While Sox fans loved the #RoadtoRodon hashtag during last year's 99-loss season, no one started a hashtag #SuckforSchwarber last year during the Cubs' 96-loss campaign. Sights were set on a top prospect, because Cubs fans have nothing else to root for but prospects, but the Cubs played it safe with a signable bat they're touting as the best in the draft.

Going into this season, Rodon, the North Carolina State ace, was the overwhelming favorite to go first this year, though he slipped all the way down two spots. He's a 6-foot-3 lefty with a power slider and a mid-90s fastball. Paired with Chris Sale, they could make a devastating 1-2 combination.

Schwarber, a left-handed hitter, wasn't rated the fourth-best pick in the draft by the draftniks, nor the Cubs. While he was predicted to go later by the draft experts, the Cubs, wouldn't you know it, loved him all along.

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Cubs director of scouting Jason McLeod told reporters they had Schwarber second on their draft list after high school pitcher Brady Aiken, who went first, because he's "hands down, the best hitter in the draft."

Second! What a stroke of luck to get him. He's also a former middle linebacker, so he'll be a fan favorite in Chicago, if he ever plays here.

Call me a pessimist, but the Cubs' press release on Schwarber, a 6-foot, 240-pound catcher in college who could switch to outfield, came quickly, which along with McLeod's confident assertion they can sign him lickety-split, gives credence to the idea the Cubs drafted him so high to save money for later picks.

Their second-round pick, pitcher Jake Stinnett, a University of Maryland right-handed pitcher, is a senior. With no options, he'll sign cheaper, too. Look for the Cubs to use their additional draft slot money to overpay someone in the third or fourth round Friday.

This could be the kind of deep draft the Cubs need, not only to compete whenever the "business and baseball sides sync up," as owner Tom Ricketts likes to say, but also to trade down the road for veteran players.

While the Cubs add to their resurgent farm system, the Sox will have to pony up some cash for a guy they want in the majors sooner rather than later. There likely won't be any service-time shenanigans with this pick.

Rodon, a junior, is expected to demand top money. His agent is Scott Boras, usually an anathema to the Sox at draft time. But Rodon was too good to pass up for a team that hasn't drafted that high since 1977. Rodon is expected to be a fast riser, though perhaps not quite as quickly as Sale, who acted as a reliever in September of his draft year.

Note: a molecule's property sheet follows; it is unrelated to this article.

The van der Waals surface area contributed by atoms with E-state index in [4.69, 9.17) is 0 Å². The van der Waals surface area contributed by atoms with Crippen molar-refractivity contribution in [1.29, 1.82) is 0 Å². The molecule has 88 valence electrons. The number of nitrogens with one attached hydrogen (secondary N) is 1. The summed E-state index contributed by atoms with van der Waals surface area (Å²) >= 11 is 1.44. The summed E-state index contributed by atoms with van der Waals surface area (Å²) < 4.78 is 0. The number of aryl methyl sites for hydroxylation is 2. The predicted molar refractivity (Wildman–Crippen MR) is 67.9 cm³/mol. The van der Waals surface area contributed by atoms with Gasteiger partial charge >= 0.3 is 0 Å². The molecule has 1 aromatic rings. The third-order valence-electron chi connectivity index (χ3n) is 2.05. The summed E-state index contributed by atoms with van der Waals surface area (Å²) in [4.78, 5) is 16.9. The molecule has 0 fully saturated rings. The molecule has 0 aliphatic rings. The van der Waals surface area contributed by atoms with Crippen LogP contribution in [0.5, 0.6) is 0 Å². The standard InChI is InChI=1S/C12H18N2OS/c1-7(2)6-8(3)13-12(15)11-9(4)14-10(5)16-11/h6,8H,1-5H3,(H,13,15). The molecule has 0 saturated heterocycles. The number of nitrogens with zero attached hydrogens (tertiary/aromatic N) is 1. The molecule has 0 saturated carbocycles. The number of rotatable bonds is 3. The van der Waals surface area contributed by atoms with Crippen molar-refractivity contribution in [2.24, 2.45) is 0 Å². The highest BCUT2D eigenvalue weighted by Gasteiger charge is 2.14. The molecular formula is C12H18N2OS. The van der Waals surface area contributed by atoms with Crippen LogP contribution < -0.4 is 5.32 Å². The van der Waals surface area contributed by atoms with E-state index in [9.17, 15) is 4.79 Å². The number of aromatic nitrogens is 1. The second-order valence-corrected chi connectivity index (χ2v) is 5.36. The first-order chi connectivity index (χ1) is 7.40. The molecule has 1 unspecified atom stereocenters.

Rodon could be a star for a team that is always fighting for headlines in its own city. If he pitches to his promise, he'll join Sale and Jose Abreu as the faces of the franchise.

As for the Cubs, Schwarber is just part of "the plan," a brick in the cobblestoned path of prosperity.

I wish I could tell you how it'll all play out, but I'm a Pirates fan still waiting on Chad Hermansen to blossom.

With Hawks done, what's next this summer?

June, 3, 2014
Jun 3
11:37
AM CT
Greenberg By Jon Greenberg
ESPNChicago.com
Archive
Jose Abreu, Carmelo Anthony and Jeff SamardzijaGetty ImagesJose Abreu's rookie power surge, the Bulls' pursuit of Carmelo Anthony and the trade market for Jeff Samardzija will keep Chicago busy until the Bears get back to work.
By now, you've come to terms with the end of the Chicago Blackhawks' season, an unceremonious suspension to the budding hockey dynasty.

So what's next for Chicago sports fans? Besides spending time with your friends or family. Unless, of course, they're also sports fans.

Here are some things to look forward to as you fight that aching inside your hockey soul and before you satiate that breach with Bears training camp minutiae.

CUBS

TBD, June, landmark commission meeting: The city's commission on Chicago landmarks meets Thursday, but the Cubs' additions to the never-ending, never-starting renovation of Wrigley Field won't be on the table. Crain's reporter Danny Ecker wrote that the Cubs are hoping for a special session of Mayor Rahm Emanuel's handpicked board later this month so they can start digging the new home clubhouse sometime in July. Call me when a shovel hits the dirt.

June 5, MLB amateur draft: This is the Cubs' World Series. They pick fourth. Hilariously enough, the White Sox could ice them out of a top pitching prospect by picking third. The Cubs tried to lose but still can't beat the Sox when it matters most.